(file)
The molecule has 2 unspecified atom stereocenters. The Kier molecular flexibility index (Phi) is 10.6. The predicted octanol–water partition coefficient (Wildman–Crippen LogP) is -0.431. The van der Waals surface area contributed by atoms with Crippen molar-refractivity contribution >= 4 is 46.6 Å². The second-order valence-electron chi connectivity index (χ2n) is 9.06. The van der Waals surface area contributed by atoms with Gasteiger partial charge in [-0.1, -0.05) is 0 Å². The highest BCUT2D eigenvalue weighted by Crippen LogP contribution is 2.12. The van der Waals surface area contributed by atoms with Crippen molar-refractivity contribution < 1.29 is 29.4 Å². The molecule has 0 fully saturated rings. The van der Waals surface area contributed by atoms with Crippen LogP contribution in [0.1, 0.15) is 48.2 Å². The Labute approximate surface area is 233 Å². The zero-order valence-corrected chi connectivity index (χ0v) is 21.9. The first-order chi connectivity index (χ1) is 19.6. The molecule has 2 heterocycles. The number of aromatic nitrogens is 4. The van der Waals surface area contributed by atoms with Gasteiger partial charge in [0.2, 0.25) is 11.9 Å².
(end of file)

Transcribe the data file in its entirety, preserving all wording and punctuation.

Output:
The molecule has 2 unspecified atom stereocenters. The Kier molecular flexibility index (Phi) is 10.6. The predicted octanol–water partition coefficient (Wildman–Crippen LogP) is -0.431. The van der Waals surface area contributed by atoms with Crippen molar-refractivity contribution >= 4 is 46.6 Å². The second-order valence-electron chi connectivity index (χ2n) is 9.06. The van der Waals surface area contributed by atoms with Gasteiger partial charge in [-0.1, -0.05) is 0 Å². The highest BCUT2D eigenvalue weighted by Crippen LogP contribution is 2.12. The van der Waals surface area contributed by atoms with Crippen molar-refractivity contribution < 1.29 is 29.4 Å². The molecule has 0 fully saturated rings. The van der Waals surface area contributed by atoms with Crippen LogP contribution in [0.1, 0.15) is 48.2 Å². The Labute approximate surface area is 233 Å². The zero-order valence-corrected chi connectivity index (χ0v) is 21.9. The first-order chi connectivity index (χ1) is 19.6. The molecule has 2 heterocycles. The number of aromatic nitrogens is 4. The van der Waals surface area contributed by atoms with Gasteiger partial charge in [0.2, 0.25) is 11.9 Å².